Friday, May 11, 2012

A History of Grimoires Through the Ages

The history of grimoires is as long and tumultuous as human interest in magic has been. From early Mesopotamia through the witch hunts of Europe during the Early Modern period to the present day, the occult has both fascinated and repelled. Grimoires are fascinating because they reflect that interest as well as document the ebb and flow of trends and belief in the occult.
The word grimoire comes from the Old French word "grimmaire," meaning a book that was written in Latin. Over time the meaning has evolved into what we think of today: a book about magic, much like a textbook, that contains information about charms, spells, how to summon magical entities such as angels or demons, as well as how to make magical objects. Many of these books were thought to have magical properties themselves.
Interestingly enough, even though the word is European, the first known grimoire was written in the city of Uruk in Mesopotamia, sometime during the 5th century B.C.E. The ancient Egyptians of the same period also had a rich system of incantations, called heka, that focused on charms that provided protection and good health. This slowly changed as time passed, and by the time the Library of Alexandria opened, grimoires contained charms focusing on finances and sexual fulfillment.
Many other ancient peoples had occult traditions as well. The Jewish people were viewed as knowledgeable in the magical arts; many Biblical figures also had ties to the occult. Moses was purportedly able to subdue demons, while the Book of Enoch had a section devoted to astrology. King Solomon was also seen as a magical figure. However, these beliefs began to be suppressed after the Roman Empire became wholly Christian.
This trend of suppression continued into the Medieval period. By this time, the Church had separated magic into "good" or "natural" magic, and "demonic" magic, which was deemed unacceptable. However, interest continued and grimoires reflecting current influences continued to be written. During this time, Moorish influences increased in the form of astral magic. Famous works include Arabic books such as the Picatrix and Sefer Raziel Ha-Malakh, as well as grimoires based on Biblical figures such as the Sworn Book of Honorius, based on King Solomon.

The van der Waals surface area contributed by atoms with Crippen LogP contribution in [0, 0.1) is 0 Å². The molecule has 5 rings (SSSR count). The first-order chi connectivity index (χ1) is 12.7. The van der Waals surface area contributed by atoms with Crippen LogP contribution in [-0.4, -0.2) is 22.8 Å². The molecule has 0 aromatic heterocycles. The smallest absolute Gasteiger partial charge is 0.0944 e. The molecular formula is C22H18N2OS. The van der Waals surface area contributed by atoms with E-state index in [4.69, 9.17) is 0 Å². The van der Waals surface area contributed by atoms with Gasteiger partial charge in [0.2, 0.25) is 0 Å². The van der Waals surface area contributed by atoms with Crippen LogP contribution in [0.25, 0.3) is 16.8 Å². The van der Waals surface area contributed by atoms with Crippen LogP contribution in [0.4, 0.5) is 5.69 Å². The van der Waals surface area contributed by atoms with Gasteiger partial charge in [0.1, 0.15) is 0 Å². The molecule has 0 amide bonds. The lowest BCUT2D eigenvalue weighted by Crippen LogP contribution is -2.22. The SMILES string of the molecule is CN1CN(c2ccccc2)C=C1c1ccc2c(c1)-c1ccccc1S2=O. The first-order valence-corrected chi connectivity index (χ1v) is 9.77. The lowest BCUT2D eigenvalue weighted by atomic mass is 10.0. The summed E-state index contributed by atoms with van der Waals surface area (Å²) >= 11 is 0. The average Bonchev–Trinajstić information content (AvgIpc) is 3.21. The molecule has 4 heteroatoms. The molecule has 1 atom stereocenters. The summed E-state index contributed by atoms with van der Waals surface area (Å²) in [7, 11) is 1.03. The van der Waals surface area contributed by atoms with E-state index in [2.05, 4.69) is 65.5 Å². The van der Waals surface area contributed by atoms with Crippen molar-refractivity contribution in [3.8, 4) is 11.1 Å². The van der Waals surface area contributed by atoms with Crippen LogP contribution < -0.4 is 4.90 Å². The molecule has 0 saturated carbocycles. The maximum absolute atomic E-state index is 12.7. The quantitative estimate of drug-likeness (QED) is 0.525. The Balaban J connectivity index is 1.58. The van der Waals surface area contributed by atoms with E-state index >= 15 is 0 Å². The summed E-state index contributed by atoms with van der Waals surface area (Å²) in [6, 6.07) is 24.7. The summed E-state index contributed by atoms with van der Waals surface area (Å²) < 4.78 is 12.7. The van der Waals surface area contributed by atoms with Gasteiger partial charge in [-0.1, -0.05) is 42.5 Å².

Early Modern Europe was not a friendly place for magicians. Though the advent of the printing press meant books of magic were more widespread, and there was renewed interest in Hermeticism and the Jewish mystical teachings of the Kabbalah, there were many events that would make Europe a dangerous place to be. The Reformation, Counter-Reformation, and the Inquisition, and the witch hunts that followed, were devastating. Many grimoires were placed on the "Indexes of Prohibited Books" and some were destroyed outright. Despite this, magicians continued to write. Paracelsus, a Swiss magician, focused on the differences between good and evil magic in his work "Of the Supreme Mysteries of Nature," while others produced demonological grimoires such as "The Fourth Book of Occult Philosophy."
European anti-magic zeal died down as the world entered the age of Enlightenment. Rationalists and scientists still strongly opposed magic and witchcraft, yet grimoires were widely available. Many of the works of this period, such as the "Libra de San Cipriano" focused on discovering treasure; others focused on astrology.
During the last century, there have been only a few books of magic produced. The Book of Shadows, the Wiccan Grimoire, was written by Gerald Gardner in the 1940s; another well known work is the "Simon Necronomicon," which is based on a fictional grimoire found in H.P. Lovecraft's books. Enough people are interested in the Lovecraft's Necronomicon that it is a popular request at libraries - unfortunately, the actual book doesn't exist. These days, most grimoires exist only as references in video games, fantasy books, or television shows.
Although these books of magic may not be written much anymore, interest in the occult will never die. If nothing else, the long history of grimoires should tell us that much.
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